Op-Ed: A UN panel has found that WikiLeaks founder Julian Assange, the man holed up in the Ecuadorian Embassy since June 2012, should be allowed to go free.
But this will be yet another example of the British government cherry-picking decisions it approves of and ignoring the rest.
The heavy police presence outside of the embassy which cost the British taxpayer millions is no more but British authorities maintain their stance that if Assange steps one foot outside of the embassy he will be arrested.
In May 2013 an American source noted "The cost of the surveillance, which is believed to involve two police vehicles and eight officers on duty at all times, is now over $16,500 a day, Scotland Yard recently reported. The operation cost British taxpayers over $5 million since Assange got his refuge on June 19, 2012. By the time the anniversary falls, the sum is expected to have gone over $6.3 million."
That is a great deal of money especially during a period of alleged austerity.
Assange is wanted on sex charges in Sweden, charges he claims are trumped up. He believes if he goes to Sweden to face the charges he will be quickly shipped to the USA and face a fate similar to Chelsea, formerly Bradley, Manning, who is serving a 35-year jail term for whistleblowing.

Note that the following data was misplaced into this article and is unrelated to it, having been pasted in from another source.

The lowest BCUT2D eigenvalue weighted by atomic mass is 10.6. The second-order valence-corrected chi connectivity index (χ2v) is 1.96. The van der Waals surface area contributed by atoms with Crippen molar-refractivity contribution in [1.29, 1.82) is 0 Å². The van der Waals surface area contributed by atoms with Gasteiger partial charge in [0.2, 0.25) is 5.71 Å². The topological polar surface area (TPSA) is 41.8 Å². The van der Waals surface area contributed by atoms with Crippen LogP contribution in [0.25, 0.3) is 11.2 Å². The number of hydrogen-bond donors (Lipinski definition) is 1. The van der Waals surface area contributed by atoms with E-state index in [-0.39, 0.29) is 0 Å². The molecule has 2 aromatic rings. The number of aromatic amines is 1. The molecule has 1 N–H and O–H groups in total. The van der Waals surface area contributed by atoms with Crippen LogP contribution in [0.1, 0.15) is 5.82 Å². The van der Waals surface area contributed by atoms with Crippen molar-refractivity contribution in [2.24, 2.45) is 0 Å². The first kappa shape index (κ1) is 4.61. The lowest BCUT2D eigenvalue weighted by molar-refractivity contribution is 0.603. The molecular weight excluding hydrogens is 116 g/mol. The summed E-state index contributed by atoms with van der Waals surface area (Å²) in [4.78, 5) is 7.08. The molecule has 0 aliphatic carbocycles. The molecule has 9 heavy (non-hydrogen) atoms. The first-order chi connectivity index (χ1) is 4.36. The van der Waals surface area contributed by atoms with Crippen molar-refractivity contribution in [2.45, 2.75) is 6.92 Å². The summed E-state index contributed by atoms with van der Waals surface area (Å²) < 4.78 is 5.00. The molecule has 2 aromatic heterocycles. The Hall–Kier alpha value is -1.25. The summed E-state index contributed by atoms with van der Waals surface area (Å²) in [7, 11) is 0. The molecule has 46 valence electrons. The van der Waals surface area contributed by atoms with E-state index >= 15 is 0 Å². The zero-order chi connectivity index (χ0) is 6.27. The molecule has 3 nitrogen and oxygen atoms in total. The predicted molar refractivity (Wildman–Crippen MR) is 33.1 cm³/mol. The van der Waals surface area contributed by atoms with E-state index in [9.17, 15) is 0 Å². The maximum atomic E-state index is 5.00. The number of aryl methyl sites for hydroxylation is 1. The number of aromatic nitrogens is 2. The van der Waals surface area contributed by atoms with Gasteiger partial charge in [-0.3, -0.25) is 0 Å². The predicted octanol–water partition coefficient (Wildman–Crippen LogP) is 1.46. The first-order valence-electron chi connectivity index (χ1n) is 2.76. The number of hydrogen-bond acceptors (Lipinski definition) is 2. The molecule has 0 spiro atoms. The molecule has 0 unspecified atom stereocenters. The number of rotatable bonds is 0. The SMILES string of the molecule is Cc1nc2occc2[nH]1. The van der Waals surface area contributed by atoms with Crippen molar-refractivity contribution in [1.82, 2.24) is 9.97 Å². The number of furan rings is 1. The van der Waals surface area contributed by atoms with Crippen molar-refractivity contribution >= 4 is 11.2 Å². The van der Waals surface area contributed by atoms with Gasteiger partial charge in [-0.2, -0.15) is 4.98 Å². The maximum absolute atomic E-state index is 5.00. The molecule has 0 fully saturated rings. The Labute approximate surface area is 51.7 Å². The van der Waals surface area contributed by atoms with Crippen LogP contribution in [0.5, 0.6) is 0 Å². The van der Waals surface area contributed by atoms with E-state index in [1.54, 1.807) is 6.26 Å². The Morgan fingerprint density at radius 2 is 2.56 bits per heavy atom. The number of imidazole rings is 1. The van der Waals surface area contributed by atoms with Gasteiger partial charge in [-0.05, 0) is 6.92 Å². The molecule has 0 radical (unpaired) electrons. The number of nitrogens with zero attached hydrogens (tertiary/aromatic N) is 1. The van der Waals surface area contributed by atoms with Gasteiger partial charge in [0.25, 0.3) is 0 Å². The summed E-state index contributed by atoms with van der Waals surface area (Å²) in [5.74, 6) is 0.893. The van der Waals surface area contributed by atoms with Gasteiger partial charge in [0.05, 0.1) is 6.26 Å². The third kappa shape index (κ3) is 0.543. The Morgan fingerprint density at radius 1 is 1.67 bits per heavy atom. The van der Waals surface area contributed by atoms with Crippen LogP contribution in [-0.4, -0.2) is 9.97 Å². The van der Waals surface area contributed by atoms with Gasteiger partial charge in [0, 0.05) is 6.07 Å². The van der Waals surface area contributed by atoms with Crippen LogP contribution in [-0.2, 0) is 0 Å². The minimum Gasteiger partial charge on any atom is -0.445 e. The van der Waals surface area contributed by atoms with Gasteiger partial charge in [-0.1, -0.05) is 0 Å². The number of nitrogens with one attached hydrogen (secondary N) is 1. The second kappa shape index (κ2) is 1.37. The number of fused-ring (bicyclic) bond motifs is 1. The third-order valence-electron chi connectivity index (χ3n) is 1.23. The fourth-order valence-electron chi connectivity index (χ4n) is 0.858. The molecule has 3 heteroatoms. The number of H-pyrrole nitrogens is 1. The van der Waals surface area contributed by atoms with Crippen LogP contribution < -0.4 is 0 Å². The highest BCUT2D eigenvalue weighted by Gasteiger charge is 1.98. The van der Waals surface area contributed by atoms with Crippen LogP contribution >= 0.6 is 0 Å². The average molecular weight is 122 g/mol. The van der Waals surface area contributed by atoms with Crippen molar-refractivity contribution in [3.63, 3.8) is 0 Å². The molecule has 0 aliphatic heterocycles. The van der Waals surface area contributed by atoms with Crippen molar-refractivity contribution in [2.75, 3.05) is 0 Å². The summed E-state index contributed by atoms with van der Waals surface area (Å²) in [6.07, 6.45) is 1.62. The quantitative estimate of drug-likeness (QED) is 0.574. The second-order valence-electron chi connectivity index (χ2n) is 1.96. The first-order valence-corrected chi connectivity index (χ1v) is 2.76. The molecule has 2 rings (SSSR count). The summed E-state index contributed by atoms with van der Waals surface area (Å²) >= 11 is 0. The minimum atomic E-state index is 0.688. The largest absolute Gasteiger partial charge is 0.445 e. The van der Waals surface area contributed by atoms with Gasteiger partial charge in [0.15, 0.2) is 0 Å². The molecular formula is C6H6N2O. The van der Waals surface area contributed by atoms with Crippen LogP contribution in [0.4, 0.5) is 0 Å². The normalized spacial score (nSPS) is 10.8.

Whistle-blowers such as Assange, Manning and Edward Snowden are deemed traitors and enemies of America by their homeland following their release of sensitive information.
But the truth is that information made governments more accountable and deserved to be in the public domain.
In this writer's opinion they deserve honouring for putting freedoms and liberty of others above their own personal well-being.
The cost of ensuring Assange is stuck in the London embassy after being granted asylum in that country tells you the sex allegations are not the real issue; bigger fish want to fry him.
He has been arbitrarily detained since his arrest in 2010, the panel said but as BBC news reports the UK foreign secretary said the decision was "ridiculous"; however Mr Assange hailed a "significant victory".
"Speaking at a news conference via a video link from the embassy, he said the opinion of the panel was "vindication", adding: "The lawfulness of my detention is now a matter of settled law."Mr Assange said it was a "really significant victory that has brought a smile to my face". However, the UK Foreign Office said the report "changes nothing" and it will "formally contest the working group's opinion"."
Meanwhile Mr Assange's life and health ticks away as he stays in his limited environment.
Other criminals escape the law in the UK but Assange a man wanted for questioning and not actually charged with offences remains a prisoner; in part a self-imposed sentence but by a man with no other choice.
In June Julian Assange will have been stuck in transit as the London Ecuadorean embassy for four years.
We have followed the story from day one with stories such as:
Organisation of American States will meet to discuss diplomatic row
Julian Assange siege, cost to British taxpayers
Obscene cost of keeping Julian Assange embassy prisoner
Julian Assange grateful to Ecuador
Julian Assange extradition deadline tonight
Fears for Julian Assange health
Julian Assange faces arrest